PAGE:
Prince Charles’ ex-wife, Princess Diana, and Queen Elizabeth II‘ younger sister, Princess Margaret, were once very close — until they weren’t. The two royal ladies had a falling out after the Prince and Princess of Wales separated and that grudge is something Margaret held even after Princess Diana’s death in 1997.
Margaret aka the Countess of Snowden was considered a rebel in the royal family but once she felt someone else crossed the family, they felt her wrath. This was true with Princess Diana. Here’s why the women were at odds, plus the shocking thing Margaret reportedly said when Diana was killed following a car crash in Paris.
Why the princesses were feuding
Royal author Craig Brown wrote the book Ninety-Nine Glimpses of Princess Margaret, which details many aspects of the countess’ life including her strained relationship with Diana.
“She wasn’t keen on others misbehaving,” Brown said. “Broadcasting your feelings to the world without a warning was considered an amazing kind of betrayal even if what Diana was alleging was true. Margaret was very unforgiving.”
He added that “she wouldn’t [even] let her children talk to her. These were all royals living in Kensington Palace. But if you crossed swords with Princess Margaret, she was a very unforgiving type.”
What Margaret said about Diana after her death
Margaret cut Diana out of her life following that tell-all interview and she showed little to sympathy after the Princess of Wales died.
Brown claimed that Her Majesty’s sibling called the public’s grief over Diana “hysteria.”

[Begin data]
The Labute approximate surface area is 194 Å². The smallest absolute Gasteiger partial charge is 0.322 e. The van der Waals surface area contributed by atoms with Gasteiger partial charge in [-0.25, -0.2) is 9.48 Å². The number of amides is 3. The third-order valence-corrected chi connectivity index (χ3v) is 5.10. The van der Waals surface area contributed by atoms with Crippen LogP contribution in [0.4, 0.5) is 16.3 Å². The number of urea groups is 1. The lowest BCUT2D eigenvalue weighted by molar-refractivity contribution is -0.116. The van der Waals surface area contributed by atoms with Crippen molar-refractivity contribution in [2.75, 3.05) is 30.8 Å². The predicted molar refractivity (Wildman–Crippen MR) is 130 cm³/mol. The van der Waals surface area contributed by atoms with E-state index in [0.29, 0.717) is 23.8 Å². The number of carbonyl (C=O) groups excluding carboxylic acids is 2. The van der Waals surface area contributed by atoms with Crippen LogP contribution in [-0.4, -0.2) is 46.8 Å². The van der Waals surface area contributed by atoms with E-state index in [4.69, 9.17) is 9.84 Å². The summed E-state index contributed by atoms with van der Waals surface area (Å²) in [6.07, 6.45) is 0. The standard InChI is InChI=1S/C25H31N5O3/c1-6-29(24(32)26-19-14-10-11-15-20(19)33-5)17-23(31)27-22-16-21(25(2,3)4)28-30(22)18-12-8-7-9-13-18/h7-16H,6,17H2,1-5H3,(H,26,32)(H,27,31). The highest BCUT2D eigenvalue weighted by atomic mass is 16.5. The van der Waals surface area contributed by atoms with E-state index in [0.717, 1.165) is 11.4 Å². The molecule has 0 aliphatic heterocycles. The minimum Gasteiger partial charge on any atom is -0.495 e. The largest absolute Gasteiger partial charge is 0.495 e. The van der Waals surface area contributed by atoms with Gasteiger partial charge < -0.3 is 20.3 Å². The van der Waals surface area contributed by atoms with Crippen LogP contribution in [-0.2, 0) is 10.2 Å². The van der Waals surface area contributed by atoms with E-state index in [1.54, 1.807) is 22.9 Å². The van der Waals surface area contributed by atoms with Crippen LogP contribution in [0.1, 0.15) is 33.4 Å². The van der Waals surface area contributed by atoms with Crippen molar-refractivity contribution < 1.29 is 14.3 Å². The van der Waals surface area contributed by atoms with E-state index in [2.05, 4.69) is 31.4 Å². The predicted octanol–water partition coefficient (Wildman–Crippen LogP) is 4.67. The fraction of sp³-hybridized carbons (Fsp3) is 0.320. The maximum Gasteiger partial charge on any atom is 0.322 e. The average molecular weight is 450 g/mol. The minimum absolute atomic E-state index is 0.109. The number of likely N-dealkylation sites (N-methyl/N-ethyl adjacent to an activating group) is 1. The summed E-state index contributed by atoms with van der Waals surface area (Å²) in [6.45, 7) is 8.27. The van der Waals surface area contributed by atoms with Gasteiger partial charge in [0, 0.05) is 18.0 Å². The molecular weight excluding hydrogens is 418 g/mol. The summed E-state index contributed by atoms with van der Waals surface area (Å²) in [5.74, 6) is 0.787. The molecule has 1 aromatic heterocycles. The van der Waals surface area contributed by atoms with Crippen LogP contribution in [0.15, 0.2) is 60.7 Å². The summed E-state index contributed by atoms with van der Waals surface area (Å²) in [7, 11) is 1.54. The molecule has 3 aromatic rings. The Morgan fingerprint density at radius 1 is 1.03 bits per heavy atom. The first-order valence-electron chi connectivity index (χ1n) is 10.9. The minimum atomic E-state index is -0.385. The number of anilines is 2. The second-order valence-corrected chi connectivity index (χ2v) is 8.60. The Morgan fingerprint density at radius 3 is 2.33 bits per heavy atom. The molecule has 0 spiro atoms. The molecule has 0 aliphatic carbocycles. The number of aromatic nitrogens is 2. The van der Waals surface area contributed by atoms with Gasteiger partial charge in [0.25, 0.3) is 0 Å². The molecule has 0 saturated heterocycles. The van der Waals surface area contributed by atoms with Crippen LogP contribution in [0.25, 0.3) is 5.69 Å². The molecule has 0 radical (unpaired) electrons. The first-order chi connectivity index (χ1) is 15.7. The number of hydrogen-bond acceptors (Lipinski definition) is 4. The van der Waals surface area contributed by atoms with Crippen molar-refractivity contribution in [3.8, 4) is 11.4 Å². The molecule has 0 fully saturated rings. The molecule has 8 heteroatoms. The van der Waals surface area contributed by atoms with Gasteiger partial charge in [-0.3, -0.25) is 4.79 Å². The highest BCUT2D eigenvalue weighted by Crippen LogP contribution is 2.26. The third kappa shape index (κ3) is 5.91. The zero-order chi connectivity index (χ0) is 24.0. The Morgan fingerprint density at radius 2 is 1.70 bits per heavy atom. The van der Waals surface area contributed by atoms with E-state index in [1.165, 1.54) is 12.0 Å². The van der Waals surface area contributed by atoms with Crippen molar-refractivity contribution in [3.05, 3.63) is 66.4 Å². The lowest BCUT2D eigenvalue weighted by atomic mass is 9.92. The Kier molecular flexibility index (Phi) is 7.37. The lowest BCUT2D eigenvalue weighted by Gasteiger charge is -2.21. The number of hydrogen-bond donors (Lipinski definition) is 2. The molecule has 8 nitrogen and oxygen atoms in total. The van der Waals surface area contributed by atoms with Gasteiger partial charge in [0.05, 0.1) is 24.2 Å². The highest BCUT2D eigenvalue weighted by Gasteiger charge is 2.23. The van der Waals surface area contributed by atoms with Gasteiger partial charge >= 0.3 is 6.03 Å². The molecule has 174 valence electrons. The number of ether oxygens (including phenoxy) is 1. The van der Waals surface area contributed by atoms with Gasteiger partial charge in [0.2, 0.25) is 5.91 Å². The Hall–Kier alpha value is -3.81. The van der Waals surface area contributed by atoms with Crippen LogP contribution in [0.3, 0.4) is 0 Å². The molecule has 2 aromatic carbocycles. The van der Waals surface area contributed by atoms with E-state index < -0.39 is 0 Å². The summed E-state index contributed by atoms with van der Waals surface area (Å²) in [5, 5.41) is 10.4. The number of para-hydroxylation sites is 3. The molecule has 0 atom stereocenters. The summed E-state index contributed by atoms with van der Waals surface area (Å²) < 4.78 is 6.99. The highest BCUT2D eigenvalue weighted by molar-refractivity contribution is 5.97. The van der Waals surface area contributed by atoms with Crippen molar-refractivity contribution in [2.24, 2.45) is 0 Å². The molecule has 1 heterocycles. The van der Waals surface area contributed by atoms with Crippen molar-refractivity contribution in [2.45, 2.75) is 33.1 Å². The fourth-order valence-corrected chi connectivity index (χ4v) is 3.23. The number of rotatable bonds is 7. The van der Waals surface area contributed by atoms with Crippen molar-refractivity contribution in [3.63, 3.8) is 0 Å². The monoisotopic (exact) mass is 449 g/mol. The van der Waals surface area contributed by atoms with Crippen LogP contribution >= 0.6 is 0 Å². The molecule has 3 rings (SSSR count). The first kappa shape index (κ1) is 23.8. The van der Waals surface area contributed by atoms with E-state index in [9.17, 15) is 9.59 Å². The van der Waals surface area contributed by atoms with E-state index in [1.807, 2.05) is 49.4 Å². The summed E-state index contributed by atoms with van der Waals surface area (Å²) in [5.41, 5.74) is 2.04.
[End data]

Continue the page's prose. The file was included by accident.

“She said the hysteria was rather like Diana herself…When she died she got everyone to be as hysterical as she was,” Brown wrote.
The author also noted that Margaret did not feel that flags in the country should have been flown at half mast following Diana’s death and was against a statue of the late princess going up outside Kensington Palace.
The countess reportedly told people, “‘I’m not having that woman outside my bedroom window.’”
Margaret’s health issues and death
The end for Margaret was nothing close to the glamorous facade she put on her entire life.
She was a heavy drinker and smoker for many years and ended up suffering a series of strokes, which left her with partial vision and paralysis on her left side.
As Brown put it, “The end was so tragic, a half-paralyzed, bloated figure in a wheelchair but, I suppose, 50 years of cigarettes and whiskey had effectively destroyed her system.”
Margaret died on Feb. 9, 2002. She was cremated and her ashes were placed in the King George VI Memorial Chapel in St George’s Chapel, Windsor.